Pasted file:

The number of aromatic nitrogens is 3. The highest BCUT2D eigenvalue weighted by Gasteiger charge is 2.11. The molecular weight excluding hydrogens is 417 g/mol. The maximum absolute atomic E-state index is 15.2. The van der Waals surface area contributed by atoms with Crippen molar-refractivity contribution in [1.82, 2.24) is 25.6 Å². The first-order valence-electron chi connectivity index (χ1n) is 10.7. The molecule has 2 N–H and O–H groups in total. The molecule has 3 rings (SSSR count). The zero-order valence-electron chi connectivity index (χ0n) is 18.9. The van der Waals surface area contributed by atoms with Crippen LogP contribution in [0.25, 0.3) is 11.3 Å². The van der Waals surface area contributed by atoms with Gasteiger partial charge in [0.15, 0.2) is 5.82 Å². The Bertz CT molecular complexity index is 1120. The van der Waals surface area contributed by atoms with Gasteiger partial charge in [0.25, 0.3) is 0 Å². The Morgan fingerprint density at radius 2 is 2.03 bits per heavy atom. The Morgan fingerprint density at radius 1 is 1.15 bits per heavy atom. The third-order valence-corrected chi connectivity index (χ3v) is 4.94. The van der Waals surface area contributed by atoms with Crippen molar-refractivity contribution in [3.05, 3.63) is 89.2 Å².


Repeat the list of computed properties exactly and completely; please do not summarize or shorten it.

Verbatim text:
The number of aromatic nitrogens is 3. The highest BCUT2D eigenvalue weighted by Gasteiger charge is 2.11. The molecular weight excluding hydrogens is 417 g/mol. The maximum absolute atomic E-state index is 15.2. The van der Waals surface area contributed by atoms with Crippen molar-refractivity contribution in [1.82, 2.24) is 25.6 Å². The first-order valence-electron chi connectivity index (χ1n) is 10.7. The molecule has 2 N–H and O–H groups in total. The molecule has 3 rings (SSSR count). The zero-order valence-electron chi connectivity index (χ0n) is 18.9. The van der Waals surface area contributed by atoms with Crippen LogP contribution in [0.25, 0.3) is 11.3 Å². The van der Waals surface area contributed by atoms with Gasteiger partial charge in [0.15, 0.2) is 5.82 Å². The Bertz CT molecular complexity index is 1120. The van der Waals surface area contributed by atoms with Gasteiger partial charge in [0.25, 0.3) is 0 Å². The Morgan fingerprint density at radius 2 is 2.03 bits per heavy atom. The Morgan fingerprint density at radius 1 is 1.15 bits per heavy atom. The third-order valence-corrected chi connectivity index (χ3v) is 4.94. The van der Waals surface area contributed by atoms with Crippen molar-refractivity contribution in [3.05, 3.63) is 89.2 Å².